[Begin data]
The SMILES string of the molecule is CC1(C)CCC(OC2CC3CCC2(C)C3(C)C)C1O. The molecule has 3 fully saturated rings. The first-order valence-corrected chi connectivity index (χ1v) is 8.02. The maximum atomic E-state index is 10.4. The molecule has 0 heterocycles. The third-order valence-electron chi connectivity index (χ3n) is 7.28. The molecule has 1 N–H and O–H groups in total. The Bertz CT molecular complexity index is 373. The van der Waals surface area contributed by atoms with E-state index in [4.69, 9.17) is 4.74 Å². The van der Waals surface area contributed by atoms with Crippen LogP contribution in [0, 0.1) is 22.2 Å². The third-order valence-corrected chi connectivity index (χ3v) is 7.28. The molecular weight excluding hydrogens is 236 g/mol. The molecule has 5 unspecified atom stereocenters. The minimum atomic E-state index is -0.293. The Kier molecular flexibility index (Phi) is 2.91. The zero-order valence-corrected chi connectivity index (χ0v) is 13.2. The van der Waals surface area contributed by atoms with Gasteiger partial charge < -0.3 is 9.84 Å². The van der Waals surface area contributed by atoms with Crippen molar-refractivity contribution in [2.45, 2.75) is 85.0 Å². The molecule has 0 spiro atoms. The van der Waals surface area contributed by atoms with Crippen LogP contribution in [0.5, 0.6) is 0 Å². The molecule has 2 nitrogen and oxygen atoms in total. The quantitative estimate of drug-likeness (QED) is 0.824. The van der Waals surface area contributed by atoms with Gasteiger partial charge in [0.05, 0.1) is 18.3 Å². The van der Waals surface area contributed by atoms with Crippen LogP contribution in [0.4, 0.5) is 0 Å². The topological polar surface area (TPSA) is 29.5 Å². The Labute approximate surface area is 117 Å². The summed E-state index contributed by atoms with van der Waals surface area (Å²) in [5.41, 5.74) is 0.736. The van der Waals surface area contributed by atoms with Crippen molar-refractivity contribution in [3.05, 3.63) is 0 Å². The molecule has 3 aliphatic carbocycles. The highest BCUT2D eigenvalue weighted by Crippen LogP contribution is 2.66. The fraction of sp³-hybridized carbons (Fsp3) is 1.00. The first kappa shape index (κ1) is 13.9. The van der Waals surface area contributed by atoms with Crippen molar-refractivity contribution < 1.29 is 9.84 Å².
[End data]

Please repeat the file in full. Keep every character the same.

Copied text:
The SMILES string of the molecule is CC1(C)CCC(OC2CC3CCC2(C)C3(C)C)C1O. The molecule has 3 fully saturated rings. The first-order valence-corrected chi connectivity index (χ1v) is 8.02. The maximum atomic E-state index is 10.4. The molecule has 0 heterocycles. The third-order valence-electron chi connectivity index (χ3n) is 7.28. The molecule has 1 N–H and O–H groups in total. The Bertz CT molecular complexity index is 373. The van der Waals surface area contributed by atoms with E-state index in [4.69, 9.17) is 4.74 Å². The van der Waals surface area contributed by atoms with Crippen LogP contribution in [0, 0.1) is 22.2 Å². The third-order valence-corrected chi connectivity index (χ3v) is 7.28. The molecular weight excluding hydrogens is 236 g/mol. The molecule has 5 unspecified atom stereocenters. The minimum atomic E-state index is -0.293. The Kier molecular flexibility index (Phi) is 2.91. The zero-order valence-corrected chi connectivity index (χ0v) is 13.2. The van der Waals surface area contributed by atoms with Gasteiger partial charge < -0.3 is 9.84 Å². The van der Waals surface area contributed by atoms with Crippen molar-refractivity contribution in [2.45, 2.75) is 85.0 Å². The molecule has 0 spiro atoms. The van der Waals surface area contributed by atoms with Crippen LogP contribution in [0.5, 0.6) is 0 Å². The molecule has 2 nitrogen and oxygen atoms in total. The quantitative estimate of drug-likeness (QED) is 0.824. The van der Waals surface area contributed by atoms with Gasteiger partial charge in [0.05, 0.1) is 18.3 Å². The van der Waals surface area contributed by atoms with Crippen LogP contribution in [0.4, 0.5) is 0 Å². The topological polar surface area (TPSA) is 29.5 Å². The Labute approximate surface area is 117 Å². The summed E-state index contributed by atoms with van der Waals surface area (Å²) in [5.41, 5.74) is 0.736. The van der Waals surface area contributed by atoms with Crippen molar-refractivity contribution in [3.05, 3.63) is 0 Å². The molecule has 3 aliphatic carbocycles. The highest BCUT2D eigenvalue weighted by Crippen LogP contribution is 2.66. The fraction of sp³-hybridized carbons (Fsp3) is 1.00. The first kappa shape index (κ1) is 13.9. The van der Waals surface area contributed by atoms with Crippen molar-refractivity contribution < 1.29 is 9.84 Å².